The report’s publication signalled a growing concern in the global community about the scale of the health losses associated with escalating motorisation, and a recognition that urgent measures have to be taken to sustainably reduce their economic and social costs. Implementing the report’s recommendations has become a high priority for low- and middle-income countries and guidance was issued by the World Bank in 2009, updated in 2013, to provide a country framework to assist this process (GRSF, 2009; 2013).
With the planning, design, operation and use of the road network as its main focus, this manual addresses three out of the five pillars: Road safety management (Pillar 1); Safer roads and mobility (Pillar 2); and Safer road users (Pillar 4). Safer speeds, which are embedded in several of the pillars of the Global Plan are also addressed.
It is now widely accepted that serious health losses in road traffic crashes are largely preventable and predictable – a human-made problem open to rational analysis and effective road safety management (Peden et al, 2004). Road traffic systems can be developed that reduce the likelihood of serious or fatal crashes occurring and to minimise injury severity in the event of a crash. This is supported by a substantial body of knowledge on how to achieve significant lessening of the costly, adverse impacts of motorisation. In European Union countries, for example, the overall volume of traffic tripled between 1970 and 2000, while the number of people killed per million inhabitants decreased by 50% (CEC, 2003). (See key overviews by Peden et al., 2004; OECD, 2008; GSRF, 2009).
Over the last 15 years, two major and complementary developments have informed approaches to road safety and how to more effectively manage for better results by using holistic approaches. The first was led by Sweden (Vision Zero) (Tingvall, 1995) and the Netherlands (Sustainable Safety) (Koornstra et al., 1992), which was a paradigm shift during the 1990s to the ambitious Safe System goal (see Box 1.2)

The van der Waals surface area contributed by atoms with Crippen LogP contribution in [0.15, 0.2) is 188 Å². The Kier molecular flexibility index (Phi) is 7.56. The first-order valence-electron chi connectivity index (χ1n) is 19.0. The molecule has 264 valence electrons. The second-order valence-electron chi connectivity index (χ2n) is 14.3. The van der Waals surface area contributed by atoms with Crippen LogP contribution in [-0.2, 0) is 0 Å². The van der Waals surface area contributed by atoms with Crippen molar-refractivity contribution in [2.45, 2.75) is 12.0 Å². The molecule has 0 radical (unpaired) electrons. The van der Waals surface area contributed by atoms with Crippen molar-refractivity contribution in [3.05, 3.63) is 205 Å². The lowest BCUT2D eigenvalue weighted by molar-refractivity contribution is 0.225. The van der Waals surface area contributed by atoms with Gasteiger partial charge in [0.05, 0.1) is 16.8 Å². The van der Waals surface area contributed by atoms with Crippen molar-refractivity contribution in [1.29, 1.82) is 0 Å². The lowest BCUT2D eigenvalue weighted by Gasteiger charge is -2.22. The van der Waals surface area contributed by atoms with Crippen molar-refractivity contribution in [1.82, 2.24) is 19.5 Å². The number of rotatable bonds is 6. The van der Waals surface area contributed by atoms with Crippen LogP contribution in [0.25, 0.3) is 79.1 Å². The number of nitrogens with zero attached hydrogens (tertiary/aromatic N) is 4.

The Safe System strategy aims to ensure that in the event of a crash, the impact energies remain below the threshold likely to produce either death or serious injury. The aim is to address known human characteristics by accommodating common, unintentional error, and to take better account of the vulnerability of the human body in the planning, design, operation and use of the road traffic system to benefit all road users. Safe System intervention addresses all elements of the road traffic system and their linkages — road infrastructure, vehicles, the emergency medical system, and road users.
Source: Koornstra et al.,1992; Tingvall, 1995; OECD, 2008; DaCoTa, 2012c.
In a Safe System approach, mobility is a function of safety, rather than the other way around. It places road safety in the mainstream of road traffic system planning, design and operation. Building on the best of previous approaches, Safe System better addresses the needs of vulnerable road users and is particularly relevant to the needs of LMICs. As discussed in The Safe System Approach, firmly establishing a Safe System in national road safety work requires strong political backing and underwriting in legislation (OECD, 2008; Belin et al., 2012).